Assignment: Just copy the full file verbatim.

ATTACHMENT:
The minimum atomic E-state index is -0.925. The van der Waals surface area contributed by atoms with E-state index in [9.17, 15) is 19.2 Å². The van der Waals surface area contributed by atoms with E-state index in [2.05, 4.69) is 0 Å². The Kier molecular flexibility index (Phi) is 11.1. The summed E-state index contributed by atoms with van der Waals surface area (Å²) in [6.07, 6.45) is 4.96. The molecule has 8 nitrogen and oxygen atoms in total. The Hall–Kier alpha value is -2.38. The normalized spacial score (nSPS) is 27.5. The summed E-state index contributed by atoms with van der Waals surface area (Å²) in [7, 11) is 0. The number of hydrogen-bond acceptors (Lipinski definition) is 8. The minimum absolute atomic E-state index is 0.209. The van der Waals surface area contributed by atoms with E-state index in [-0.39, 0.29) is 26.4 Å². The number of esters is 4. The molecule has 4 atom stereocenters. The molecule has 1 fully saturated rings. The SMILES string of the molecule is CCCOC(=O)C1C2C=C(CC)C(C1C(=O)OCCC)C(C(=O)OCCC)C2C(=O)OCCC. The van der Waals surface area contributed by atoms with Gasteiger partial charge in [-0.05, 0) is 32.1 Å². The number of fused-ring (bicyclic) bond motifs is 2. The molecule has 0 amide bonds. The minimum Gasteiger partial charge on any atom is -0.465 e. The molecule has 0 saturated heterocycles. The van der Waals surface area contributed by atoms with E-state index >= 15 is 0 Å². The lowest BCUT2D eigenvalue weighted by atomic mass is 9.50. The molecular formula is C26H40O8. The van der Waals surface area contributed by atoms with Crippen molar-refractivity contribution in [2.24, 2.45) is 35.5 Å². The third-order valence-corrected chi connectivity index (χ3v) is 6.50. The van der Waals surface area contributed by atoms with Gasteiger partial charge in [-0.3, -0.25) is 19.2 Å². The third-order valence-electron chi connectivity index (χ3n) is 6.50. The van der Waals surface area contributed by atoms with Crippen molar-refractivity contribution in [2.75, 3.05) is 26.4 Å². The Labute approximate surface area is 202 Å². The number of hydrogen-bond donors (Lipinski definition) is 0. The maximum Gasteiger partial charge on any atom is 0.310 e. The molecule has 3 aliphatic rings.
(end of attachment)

The minimum atomic E-state index is -0.925. The van der Waals surface area contributed by atoms with E-state index in [9.17, 15) is 19.2 Å². The van der Waals surface area contributed by atoms with E-state index in [2.05, 4.69) is 0 Å². The Kier molecular flexibility index (Phi) is 11.1. The summed E-state index contributed by atoms with van der Waals surface area (Å²) in [6.07, 6.45) is 4.96. The molecule has 8 nitrogen and oxygen atoms in total. The Hall–Kier alpha value is -2.38. The normalized spacial score (nSPS) is 27.5. The summed E-state index contributed by atoms with van der Waals surface area (Å²) in [7, 11) is 0. The number of hydrogen-bond acceptors (Lipinski definition) is 8. The minimum absolute atomic E-state index is 0.209. The van der Waals surface area contributed by atoms with E-state index in [-0.39, 0.29) is 26.4 Å². The number of esters is 4. The molecule has 4 atom stereocenters. The molecule has 1 fully saturated rings. The SMILES string of the molecule is CCCOC(=O)C1C2C=C(CC)C(C1C(=O)OCCC)C(C(=O)OCCC)C2C(=O)OCCC. The van der Waals surface area contributed by atoms with Gasteiger partial charge in [-0.05, 0) is 32.1 Å². The number of fused-ring (bicyclic) bond motifs is 2. The molecule has 0 amide bonds. The minimum Gasteiger partial charge on any atom is -0.465 e. The molecule has 0 saturated heterocycles. The van der Waals surface area contributed by atoms with E-state index >= 15 is 0 Å². The lowest BCUT2D eigenvalue weighted by atomic mass is 9.50. The molecular formula is C26H40O8. The van der Waals surface area contributed by atoms with Crippen molar-refractivity contribution in [2.24, 2.45) is 35.5 Å². The third-order valence-corrected chi connectivity index (χ3v) is 6.50. The van der Waals surface area contributed by atoms with Gasteiger partial charge in [-0.3, -0.25) is 19.2 Å². The third-order valence-electron chi connectivity index (χ3n) is 6.50. The van der Waals surface area contributed by atoms with Crippen molar-refractivity contribution in [2.75, 3.05) is 26.4 Å². The Labute approximate surface area is 202 Å². The number of hydrogen-bond donors (Lipinski definition) is 0. The maximum Gasteiger partial charge on any atom is 0.310 e. The molecule has 3 aliphatic rings.